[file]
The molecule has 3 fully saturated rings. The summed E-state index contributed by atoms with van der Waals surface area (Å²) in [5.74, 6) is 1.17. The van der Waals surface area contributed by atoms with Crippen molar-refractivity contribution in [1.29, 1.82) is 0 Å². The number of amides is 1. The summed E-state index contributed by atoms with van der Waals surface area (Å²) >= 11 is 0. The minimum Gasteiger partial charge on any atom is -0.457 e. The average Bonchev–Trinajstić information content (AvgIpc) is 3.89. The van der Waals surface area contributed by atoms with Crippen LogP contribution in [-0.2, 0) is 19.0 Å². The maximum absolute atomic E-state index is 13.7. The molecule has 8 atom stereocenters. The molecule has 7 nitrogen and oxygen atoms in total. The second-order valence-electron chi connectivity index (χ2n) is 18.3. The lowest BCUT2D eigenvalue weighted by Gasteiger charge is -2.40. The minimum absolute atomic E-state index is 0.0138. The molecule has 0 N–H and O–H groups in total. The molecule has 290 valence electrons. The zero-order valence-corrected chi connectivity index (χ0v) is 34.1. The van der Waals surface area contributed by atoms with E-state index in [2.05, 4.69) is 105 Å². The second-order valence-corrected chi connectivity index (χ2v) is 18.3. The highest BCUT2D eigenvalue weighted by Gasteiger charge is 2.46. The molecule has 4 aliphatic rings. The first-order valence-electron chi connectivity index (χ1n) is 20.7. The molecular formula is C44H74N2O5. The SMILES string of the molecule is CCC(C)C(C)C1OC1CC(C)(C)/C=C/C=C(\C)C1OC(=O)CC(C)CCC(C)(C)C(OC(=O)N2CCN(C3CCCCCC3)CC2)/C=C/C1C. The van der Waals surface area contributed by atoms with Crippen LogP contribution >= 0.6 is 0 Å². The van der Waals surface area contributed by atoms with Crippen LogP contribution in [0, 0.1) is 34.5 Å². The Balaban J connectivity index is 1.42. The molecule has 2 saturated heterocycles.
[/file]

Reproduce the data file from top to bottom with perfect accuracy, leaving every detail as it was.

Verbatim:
The molecule has 3 fully saturated rings. The summed E-state index contributed by atoms with van der Waals surface area (Å²) in [5.74, 6) is 1.17. The van der Waals surface area contributed by atoms with Crippen molar-refractivity contribution in [1.29, 1.82) is 0 Å². The number of amides is 1. The summed E-state index contributed by atoms with van der Waals surface area (Å²) >= 11 is 0. The minimum Gasteiger partial charge on any atom is -0.457 e. The average Bonchev–Trinajstić information content (AvgIpc) is 3.89. The van der Waals surface area contributed by atoms with Crippen LogP contribution in [-0.2, 0) is 19.0 Å². The maximum absolute atomic E-state index is 13.7. The molecule has 8 atom stereocenters. The molecule has 7 nitrogen and oxygen atoms in total. The second-order valence-electron chi connectivity index (χ2n) is 18.3. The lowest BCUT2D eigenvalue weighted by Gasteiger charge is -2.40. The minimum absolute atomic E-state index is 0.0138. The molecule has 0 N–H and O–H groups in total. The molecule has 290 valence electrons. The zero-order valence-corrected chi connectivity index (χ0v) is 34.1. The van der Waals surface area contributed by atoms with E-state index in [2.05, 4.69) is 105 Å². The second-order valence-corrected chi connectivity index (χ2v) is 18.3. The highest BCUT2D eigenvalue weighted by Gasteiger charge is 2.46. The molecule has 4 aliphatic rings. The first-order valence-electron chi connectivity index (χ1n) is 20.7. The molecular formula is C44H74N2O5. The SMILES string of the molecule is CCC(C)C(C)C1OC1CC(C)(C)/C=C/C=C(\C)C1OC(=O)CC(C)CCC(C)(C)C(OC(=O)N2CCN(C3CCCCCC3)CC2)/C=C/C1C. The van der Waals surface area contributed by atoms with Crippen LogP contribution >= 0.6 is 0 Å². The van der Waals surface area contributed by atoms with Crippen LogP contribution in [0, 0.1) is 34.5 Å². The Balaban J connectivity index is 1.42. The molecule has 2 saturated heterocycles.